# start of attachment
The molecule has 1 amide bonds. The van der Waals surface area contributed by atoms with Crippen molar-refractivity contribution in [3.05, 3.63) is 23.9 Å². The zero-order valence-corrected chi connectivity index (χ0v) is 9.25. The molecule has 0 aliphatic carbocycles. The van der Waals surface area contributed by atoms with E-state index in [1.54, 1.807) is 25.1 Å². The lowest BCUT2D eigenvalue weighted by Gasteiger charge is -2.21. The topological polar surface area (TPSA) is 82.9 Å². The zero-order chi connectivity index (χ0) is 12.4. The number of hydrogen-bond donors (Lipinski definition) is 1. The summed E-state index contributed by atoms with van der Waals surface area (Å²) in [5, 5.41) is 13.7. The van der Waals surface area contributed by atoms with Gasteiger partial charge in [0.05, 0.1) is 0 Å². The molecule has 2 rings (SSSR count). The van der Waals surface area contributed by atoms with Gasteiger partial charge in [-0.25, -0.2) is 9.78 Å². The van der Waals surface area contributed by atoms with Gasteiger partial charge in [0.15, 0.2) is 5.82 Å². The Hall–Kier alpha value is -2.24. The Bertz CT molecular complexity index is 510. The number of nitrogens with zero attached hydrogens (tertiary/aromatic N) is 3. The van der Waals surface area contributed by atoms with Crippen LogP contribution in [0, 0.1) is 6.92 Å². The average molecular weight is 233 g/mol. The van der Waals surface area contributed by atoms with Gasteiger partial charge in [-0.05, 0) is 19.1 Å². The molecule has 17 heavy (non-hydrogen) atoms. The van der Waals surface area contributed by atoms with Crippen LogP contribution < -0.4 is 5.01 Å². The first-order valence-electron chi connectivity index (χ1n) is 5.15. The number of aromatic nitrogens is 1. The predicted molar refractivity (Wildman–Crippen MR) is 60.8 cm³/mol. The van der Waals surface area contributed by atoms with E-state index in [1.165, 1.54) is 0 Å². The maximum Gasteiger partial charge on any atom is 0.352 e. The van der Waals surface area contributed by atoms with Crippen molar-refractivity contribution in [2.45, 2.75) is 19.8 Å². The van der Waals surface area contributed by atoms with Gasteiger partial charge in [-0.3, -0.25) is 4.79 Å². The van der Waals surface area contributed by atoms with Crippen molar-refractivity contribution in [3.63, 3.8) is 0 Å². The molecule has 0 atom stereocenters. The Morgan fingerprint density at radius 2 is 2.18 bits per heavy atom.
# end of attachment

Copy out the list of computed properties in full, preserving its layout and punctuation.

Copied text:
The molecule has 1 amide bonds. The van der Waals surface area contributed by atoms with Crippen molar-refractivity contribution in [3.05, 3.63) is 23.9 Å². The zero-order valence-corrected chi connectivity index (χ0v) is 9.25. The molecule has 0 aliphatic carbocycles. The van der Waals surface area contributed by atoms with E-state index in [1.54, 1.807) is 25.1 Å². The lowest BCUT2D eigenvalue weighted by Gasteiger charge is -2.21. The topological polar surface area (TPSA) is 82.9 Å². The zero-order chi connectivity index (χ0) is 12.4. The number of hydrogen-bond donors (Lipinski definition) is 1. The summed E-state index contributed by atoms with van der Waals surface area (Å²) in [5, 5.41) is 13.7. The van der Waals surface area contributed by atoms with Gasteiger partial charge in [0.05, 0.1) is 0 Å². The molecule has 2 rings (SSSR count). The van der Waals surface area contributed by atoms with Gasteiger partial charge in [-0.25, -0.2) is 9.78 Å². The van der Waals surface area contributed by atoms with Gasteiger partial charge in [0.15, 0.2) is 5.82 Å². The Hall–Kier alpha value is -2.24. The Bertz CT molecular complexity index is 510. The number of nitrogens with zero attached hydrogens (tertiary/aromatic N) is 3. The van der Waals surface area contributed by atoms with Crippen LogP contribution in [0, 0.1) is 6.92 Å². The average molecular weight is 233 g/mol. The van der Waals surface area contributed by atoms with Gasteiger partial charge in [-0.05, 0) is 19.1 Å². The molecule has 17 heavy (non-hydrogen) atoms. The van der Waals surface area contributed by atoms with Crippen LogP contribution < -0.4 is 5.01 Å². The first-order valence-electron chi connectivity index (χ1n) is 5.15. The number of aromatic nitrogens is 1. The predicted molar refractivity (Wildman–Crippen MR) is 60.8 cm³/mol. The van der Waals surface area contributed by atoms with E-state index in [1.165, 1.54) is 0 Å². The maximum Gasteiger partial charge on any atom is 0.352 e. The van der Waals surface area contributed by atoms with Crippen molar-refractivity contribution in [2.45, 2.75) is 19.8 Å². The van der Waals surface area contributed by atoms with Gasteiger partial charge in [-0.3, -0.25) is 4.79 Å². The van der Waals surface area contributed by atoms with Crippen molar-refractivity contribution in [3.63, 3.8) is 0 Å². The molecule has 0 atom stereocenters. The Morgan fingerprint density at radius 2 is 2.18 bits per heavy atom.